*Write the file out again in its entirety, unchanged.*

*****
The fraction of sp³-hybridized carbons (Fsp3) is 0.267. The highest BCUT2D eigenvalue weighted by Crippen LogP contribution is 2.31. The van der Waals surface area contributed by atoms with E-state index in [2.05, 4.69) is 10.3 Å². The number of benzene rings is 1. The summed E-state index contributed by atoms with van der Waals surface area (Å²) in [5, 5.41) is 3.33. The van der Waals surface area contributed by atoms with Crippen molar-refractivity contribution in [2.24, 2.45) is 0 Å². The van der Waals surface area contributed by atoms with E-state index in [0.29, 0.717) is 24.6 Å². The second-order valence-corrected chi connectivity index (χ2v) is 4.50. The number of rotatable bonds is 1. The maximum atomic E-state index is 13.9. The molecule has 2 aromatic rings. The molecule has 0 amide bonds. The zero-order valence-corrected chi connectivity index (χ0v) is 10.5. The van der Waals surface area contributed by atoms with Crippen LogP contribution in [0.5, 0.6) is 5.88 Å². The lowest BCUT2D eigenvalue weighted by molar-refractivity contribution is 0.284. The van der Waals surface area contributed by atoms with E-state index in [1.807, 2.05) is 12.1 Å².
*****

The fraction of sp³-hybridized carbons (Fsp3) is 0.267. The highest BCUT2D eigenvalue weighted by Crippen LogP contribution is 2.31. The van der Waals surface area contributed by atoms with E-state index in [2.05, 4.69) is 10.3 Å². The number of benzene rings is 1. The summed E-state index contributed by atoms with van der Waals surface area (Å²) in [5, 5.41) is 3.33. The van der Waals surface area contributed by atoms with Crippen molar-refractivity contribution in [2.24, 2.45) is 0 Å². The van der Waals surface area contributed by atoms with E-state index in [0.29, 0.717) is 24.6 Å². The second-order valence-corrected chi connectivity index (χ2v) is 4.50. The number of rotatable bonds is 1. The maximum atomic E-state index is 13.9. The molecule has 2 aromatic rings. The molecule has 0 amide bonds. The zero-order valence-corrected chi connectivity index (χ0v) is 10.5. The van der Waals surface area contributed by atoms with Crippen LogP contribution in [0.5, 0.6) is 5.88 Å². The lowest BCUT2D eigenvalue weighted by molar-refractivity contribution is 0.284. The van der Waals surface area contributed by atoms with E-state index in [1.807, 2.05) is 12.1 Å².